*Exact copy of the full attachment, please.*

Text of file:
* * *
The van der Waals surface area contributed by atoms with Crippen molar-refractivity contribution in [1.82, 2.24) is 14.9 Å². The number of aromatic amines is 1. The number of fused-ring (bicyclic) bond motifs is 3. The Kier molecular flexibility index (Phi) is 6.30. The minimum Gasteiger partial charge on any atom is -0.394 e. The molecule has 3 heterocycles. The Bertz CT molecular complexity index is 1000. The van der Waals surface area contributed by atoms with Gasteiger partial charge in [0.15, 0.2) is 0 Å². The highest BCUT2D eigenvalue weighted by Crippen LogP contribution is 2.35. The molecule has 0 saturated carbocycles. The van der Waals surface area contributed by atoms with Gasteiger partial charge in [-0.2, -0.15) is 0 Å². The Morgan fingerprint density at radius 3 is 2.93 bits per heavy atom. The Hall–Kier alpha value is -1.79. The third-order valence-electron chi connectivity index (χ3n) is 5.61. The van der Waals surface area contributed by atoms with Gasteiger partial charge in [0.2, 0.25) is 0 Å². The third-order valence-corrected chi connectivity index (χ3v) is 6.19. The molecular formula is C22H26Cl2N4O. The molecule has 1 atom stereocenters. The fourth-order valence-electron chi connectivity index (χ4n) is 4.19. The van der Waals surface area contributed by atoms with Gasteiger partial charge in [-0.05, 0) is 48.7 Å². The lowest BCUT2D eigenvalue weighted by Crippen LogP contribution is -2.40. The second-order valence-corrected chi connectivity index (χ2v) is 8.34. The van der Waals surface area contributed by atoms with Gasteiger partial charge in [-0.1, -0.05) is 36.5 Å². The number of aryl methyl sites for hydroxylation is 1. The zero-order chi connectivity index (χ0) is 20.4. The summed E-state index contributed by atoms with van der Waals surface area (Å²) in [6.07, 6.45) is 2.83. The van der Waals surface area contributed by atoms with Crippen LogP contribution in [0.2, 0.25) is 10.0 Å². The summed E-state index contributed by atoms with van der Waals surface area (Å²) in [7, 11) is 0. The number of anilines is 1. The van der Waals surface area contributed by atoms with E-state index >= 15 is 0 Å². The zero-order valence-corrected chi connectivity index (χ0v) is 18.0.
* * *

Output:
The van der Waals surface area contributed by atoms with Crippen molar-refractivity contribution in [1.82, 2.24) is 14.9 Å². The number of aromatic amines is 1. The number of fused-ring (bicyclic) bond motifs is 3. The Kier molecular flexibility index (Phi) is 6.30. The minimum Gasteiger partial charge on any atom is -0.394 e. The molecule has 3 heterocycles. The Bertz CT molecular complexity index is 1000. The van der Waals surface area contributed by atoms with Gasteiger partial charge in [0.15, 0.2) is 0 Å². The highest BCUT2D eigenvalue weighted by Crippen LogP contribution is 2.35. The molecule has 0 saturated carbocycles. The van der Waals surface area contributed by atoms with Gasteiger partial charge in [-0.2, -0.15) is 0 Å². The Morgan fingerprint density at radius 3 is 2.93 bits per heavy atom. The Hall–Kier alpha value is -1.79. The third-order valence-electron chi connectivity index (χ3n) is 5.61. The van der Waals surface area contributed by atoms with Gasteiger partial charge in [0.2, 0.25) is 0 Å². The third-order valence-corrected chi connectivity index (χ3v) is 6.19. The molecular formula is C22H26Cl2N4O. The molecule has 1 atom stereocenters. The fourth-order valence-electron chi connectivity index (χ4n) is 4.19. The van der Waals surface area contributed by atoms with Gasteiger partial charge in [-0.05, 0) is 48.7 Å². The lowest BCUT2D eigenvalue weighted by Crippen LogP contribution is -2.40. The second-order valence-corrected chi connectivity index (χ2v) is 8.34. The van der Waals surface area contributed by atoms with Gasteiger partial charge in [-0.1, -0.05) is 36.5 Å². The number of aryl methyl sites for hydroxylation is 1. The zero-order chi connectivity index (χ0) is 20.4. The summed E-state index contributed by atoms with van der Waals surface area (Å²) in [6.07, 6.45) is 2.83. The van der Waals surface area contributed by atoms with Crippen LogP contribution in [0.2, 0.25) is 10.0 Å². The summed E-state index contributed by atoms with van der Waals surface area (Å²) in [7, 11) is 0. The number of anilines is 1. The van der Waals surface area contributed by atoms with E-state index >= 15 is 0 Å². The zero-order valence-corrected chi connectivity index (χ0v) is 18.0.